But in sectors where disruption is already happening, Singapore is taking an industry-specific approach. One example is finance. The Monetary Authority of Singapore (MAS) is bringing together thought leaders, practitioners of data analytics and various professionals in the financial sector to develop a guide for promoting the responsible and ethical use of AI and data analytics by financial institutions.

While setting up broad horizontal structures, Singapore aims to move towards an industry-specific approach as far as possible. Dr Puthucheary emphasized, “When it becomes clear that there is the need, the capability and the regulatory opportunity to do so, go for an industry-specific approach.”

Adoption of cross-industry principles for Explainable, Fair and Safe AI

Though there is no one-size-fits-all solution or a generic AI risk governance framework, still some broad principles are required for the purposes of public accountability and business confidence.

1. The first is to try as hard as possible to ensure that the algorithmic decisions, the output of AI-driven processes are explainable and transparent, to a reasonable degree. 

“But from the point of view of the relationship between the industry and the regulators we need to develop the maturity around that process to expect that we have to explain ourselves to the public about these AI-driven algorithmic decisions in way, that the public accepts is sufficiently transparent and fair,” the Senior Minister said.

2. The second principle is about fairness, in the sense of the removal of human bias. 

Depending on how we engineer AI-driven solutions, there is a possibility that existing human biases will be get hardcoded into the system, that they will be amplified and institutionalised.

So, it needs to be objectively demonstrable that the deployment of AI-based or algorithm-based solution is not amplifying, institutionalising or coding in human bias. This includes bias that may have been present before or new bias that has been allowed to creep in.

In areas such as healthcare, defence and security, this is of critical importance.

3. The third and final principle is safety. 

As increasingly consequential decisions are entrusted to these support technologies, the public has to be repeatedly reassured of their safety and well-being.

The tolerance of harms and risks needs to vary with industry. But as Singapore goes down this development path, there has to be high regard for the role of safety. Both industry and regulatory organisations have to assume responsibility for risk and impact assessments, adequate testing, and necessary limits to mitigate harm.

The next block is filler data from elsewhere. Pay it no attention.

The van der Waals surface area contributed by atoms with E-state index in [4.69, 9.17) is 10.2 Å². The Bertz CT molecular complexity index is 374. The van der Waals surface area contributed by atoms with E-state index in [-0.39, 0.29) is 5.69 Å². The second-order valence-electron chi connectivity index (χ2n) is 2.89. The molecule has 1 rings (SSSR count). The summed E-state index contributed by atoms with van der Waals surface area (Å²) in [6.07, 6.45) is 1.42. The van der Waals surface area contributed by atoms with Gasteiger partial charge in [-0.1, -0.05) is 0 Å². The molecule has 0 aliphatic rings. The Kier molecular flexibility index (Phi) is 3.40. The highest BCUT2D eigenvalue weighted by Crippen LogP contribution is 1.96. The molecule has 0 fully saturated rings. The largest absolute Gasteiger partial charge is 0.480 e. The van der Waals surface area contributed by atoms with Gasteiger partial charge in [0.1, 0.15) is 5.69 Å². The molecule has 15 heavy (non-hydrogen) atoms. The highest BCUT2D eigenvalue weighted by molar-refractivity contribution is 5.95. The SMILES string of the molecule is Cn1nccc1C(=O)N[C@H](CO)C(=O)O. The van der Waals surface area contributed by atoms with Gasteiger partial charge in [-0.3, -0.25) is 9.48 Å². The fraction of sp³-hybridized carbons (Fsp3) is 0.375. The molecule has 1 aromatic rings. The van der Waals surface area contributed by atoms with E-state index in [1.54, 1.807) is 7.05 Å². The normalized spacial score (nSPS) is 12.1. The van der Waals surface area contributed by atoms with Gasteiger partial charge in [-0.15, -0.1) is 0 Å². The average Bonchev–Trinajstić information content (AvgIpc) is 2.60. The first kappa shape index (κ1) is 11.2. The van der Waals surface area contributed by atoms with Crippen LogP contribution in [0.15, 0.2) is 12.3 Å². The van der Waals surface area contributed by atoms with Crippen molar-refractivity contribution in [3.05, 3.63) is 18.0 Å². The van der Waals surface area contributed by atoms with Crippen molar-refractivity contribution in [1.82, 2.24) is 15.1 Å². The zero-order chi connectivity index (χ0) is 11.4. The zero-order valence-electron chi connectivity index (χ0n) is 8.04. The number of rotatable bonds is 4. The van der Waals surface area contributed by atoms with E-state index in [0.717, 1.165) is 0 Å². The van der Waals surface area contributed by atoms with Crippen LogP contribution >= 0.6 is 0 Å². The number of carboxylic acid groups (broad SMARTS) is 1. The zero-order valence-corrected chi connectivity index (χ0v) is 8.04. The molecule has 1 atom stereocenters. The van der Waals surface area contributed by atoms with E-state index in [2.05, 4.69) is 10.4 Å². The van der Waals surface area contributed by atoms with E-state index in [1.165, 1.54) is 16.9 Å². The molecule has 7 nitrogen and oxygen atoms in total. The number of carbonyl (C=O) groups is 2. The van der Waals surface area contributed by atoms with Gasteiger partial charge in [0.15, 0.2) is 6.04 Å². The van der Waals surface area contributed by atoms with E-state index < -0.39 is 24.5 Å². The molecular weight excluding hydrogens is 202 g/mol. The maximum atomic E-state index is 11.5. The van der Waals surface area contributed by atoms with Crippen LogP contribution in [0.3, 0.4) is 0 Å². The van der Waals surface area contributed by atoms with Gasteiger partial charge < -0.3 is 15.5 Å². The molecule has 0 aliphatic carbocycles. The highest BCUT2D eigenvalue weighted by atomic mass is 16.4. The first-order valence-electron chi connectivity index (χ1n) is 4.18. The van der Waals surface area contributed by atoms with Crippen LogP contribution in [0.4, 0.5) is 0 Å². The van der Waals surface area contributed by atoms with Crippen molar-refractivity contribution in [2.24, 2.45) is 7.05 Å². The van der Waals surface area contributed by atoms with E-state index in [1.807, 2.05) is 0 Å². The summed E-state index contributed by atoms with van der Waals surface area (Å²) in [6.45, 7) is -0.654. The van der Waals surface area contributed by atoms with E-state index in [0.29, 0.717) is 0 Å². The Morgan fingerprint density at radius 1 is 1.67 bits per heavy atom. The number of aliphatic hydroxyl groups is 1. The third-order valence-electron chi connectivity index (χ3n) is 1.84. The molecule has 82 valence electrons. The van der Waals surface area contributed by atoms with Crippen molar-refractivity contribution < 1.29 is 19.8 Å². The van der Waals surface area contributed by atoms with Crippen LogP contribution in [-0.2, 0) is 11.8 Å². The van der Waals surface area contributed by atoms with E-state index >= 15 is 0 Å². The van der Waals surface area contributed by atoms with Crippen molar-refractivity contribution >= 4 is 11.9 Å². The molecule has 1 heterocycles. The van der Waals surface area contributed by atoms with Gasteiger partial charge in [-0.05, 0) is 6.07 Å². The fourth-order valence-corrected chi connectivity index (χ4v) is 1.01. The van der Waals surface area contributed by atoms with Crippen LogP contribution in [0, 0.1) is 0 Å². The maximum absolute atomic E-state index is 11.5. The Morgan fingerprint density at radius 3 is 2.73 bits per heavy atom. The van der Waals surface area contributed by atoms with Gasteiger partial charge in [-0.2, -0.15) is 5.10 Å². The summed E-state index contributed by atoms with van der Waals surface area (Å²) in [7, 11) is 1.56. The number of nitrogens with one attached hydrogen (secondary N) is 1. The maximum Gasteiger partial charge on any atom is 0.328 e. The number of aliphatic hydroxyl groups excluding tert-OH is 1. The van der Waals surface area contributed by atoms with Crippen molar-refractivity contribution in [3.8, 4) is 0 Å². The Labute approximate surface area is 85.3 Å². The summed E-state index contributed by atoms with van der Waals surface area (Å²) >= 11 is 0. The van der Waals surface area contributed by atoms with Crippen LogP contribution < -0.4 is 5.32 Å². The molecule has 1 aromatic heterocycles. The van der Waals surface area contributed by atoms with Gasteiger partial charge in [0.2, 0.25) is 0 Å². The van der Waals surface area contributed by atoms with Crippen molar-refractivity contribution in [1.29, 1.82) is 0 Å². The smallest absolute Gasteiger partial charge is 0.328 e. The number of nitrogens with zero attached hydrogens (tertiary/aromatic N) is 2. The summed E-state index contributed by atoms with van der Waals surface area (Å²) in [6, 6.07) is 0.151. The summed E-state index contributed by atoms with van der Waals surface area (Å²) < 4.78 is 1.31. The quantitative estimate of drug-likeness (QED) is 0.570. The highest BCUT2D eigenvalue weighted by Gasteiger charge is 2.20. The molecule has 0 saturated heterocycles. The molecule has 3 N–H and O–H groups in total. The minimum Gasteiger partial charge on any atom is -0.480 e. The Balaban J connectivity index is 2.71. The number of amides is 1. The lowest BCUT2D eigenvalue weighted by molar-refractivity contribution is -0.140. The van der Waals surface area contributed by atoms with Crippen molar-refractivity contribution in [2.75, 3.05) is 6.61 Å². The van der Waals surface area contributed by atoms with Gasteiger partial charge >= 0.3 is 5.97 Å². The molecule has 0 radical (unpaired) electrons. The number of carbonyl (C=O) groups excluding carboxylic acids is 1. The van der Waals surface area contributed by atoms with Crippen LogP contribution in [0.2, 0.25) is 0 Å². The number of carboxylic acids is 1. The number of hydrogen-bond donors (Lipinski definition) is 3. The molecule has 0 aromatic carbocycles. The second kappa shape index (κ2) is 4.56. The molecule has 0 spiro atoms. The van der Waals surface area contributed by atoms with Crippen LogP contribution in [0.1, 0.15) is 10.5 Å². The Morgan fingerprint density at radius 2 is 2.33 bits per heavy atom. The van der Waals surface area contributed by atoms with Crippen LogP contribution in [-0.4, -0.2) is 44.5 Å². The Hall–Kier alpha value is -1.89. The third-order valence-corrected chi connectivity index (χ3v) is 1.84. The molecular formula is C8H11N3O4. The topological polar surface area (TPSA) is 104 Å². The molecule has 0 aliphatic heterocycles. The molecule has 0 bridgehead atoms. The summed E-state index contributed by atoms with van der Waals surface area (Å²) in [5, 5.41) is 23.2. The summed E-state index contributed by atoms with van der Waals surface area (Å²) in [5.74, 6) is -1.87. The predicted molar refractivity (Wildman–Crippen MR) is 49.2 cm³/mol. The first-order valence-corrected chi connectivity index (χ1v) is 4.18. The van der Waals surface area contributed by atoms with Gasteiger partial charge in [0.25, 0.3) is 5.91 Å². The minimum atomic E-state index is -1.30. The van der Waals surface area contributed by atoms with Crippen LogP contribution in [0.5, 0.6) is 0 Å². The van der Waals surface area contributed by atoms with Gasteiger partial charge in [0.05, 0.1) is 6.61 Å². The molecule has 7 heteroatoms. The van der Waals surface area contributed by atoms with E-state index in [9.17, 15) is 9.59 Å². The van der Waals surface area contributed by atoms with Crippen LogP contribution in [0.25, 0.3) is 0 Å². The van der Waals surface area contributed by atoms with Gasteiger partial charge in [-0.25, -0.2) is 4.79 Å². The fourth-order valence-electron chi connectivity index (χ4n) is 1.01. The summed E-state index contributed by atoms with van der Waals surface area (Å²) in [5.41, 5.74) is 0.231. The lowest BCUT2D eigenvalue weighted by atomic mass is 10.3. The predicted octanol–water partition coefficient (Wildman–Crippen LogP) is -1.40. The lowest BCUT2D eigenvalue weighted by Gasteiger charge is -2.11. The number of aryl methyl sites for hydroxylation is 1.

Dr Puthucheary cited the Land Transport Authority (LTA)’s approach to autonomous vehicles as an example. LTA has imposed a progressive testing process, which progressively moves up to more challenging conditions and wider spaces, and holds the autonomous vehicles to a safety bar that is much higher than a human would be.

This seems to go against the grain of the argument that ultimately autonomous vehicles would be safer than human drivers. But along the journey to get to that the ultimate onjective, Dr Puthucheary explained, that argument has to be reversed and the regulator must ensure that that higher safety standard is delivered and objectively demonstrated.

Conclusion

The Government needs to be agile in responding to a rapidly evolving technology such as AI. All of the above might need to change in six months from now.

The Government must also continue to invest in people and ensure that Singapore has the right educational base; develop infrastructure to support the connectivity that is a key requirement for the development of these types of technologies and their deployment; and develop public sector capabilities to ensure that these tools are used maximally for the public good.

The Government wants to partner with industry for every step of the way, from thinking about the development, research, regulations and to finally providing these solutions.

“We are only at the start of what could potentially be a very exciting and transformative journey around deployment and development of AI,” Dr Puthucheary concluded.

“We should move away from the hyperbole, think about it with some degree of pragamatism, but also a bold vision. We have to believe that this a space which we can get into and do things with, manage the risks, reduce the harm, and ultimately exploit the benefits to help our society.”

[1] Earlier algorithmic decision-making systems relied on rules-based, “if/then” reasoning. But machine learning and its subset, deep learning systems create more complex models in which it is difficult to understand why and how decisions were made. That’s why deep learning systems are often referred to as black boxes.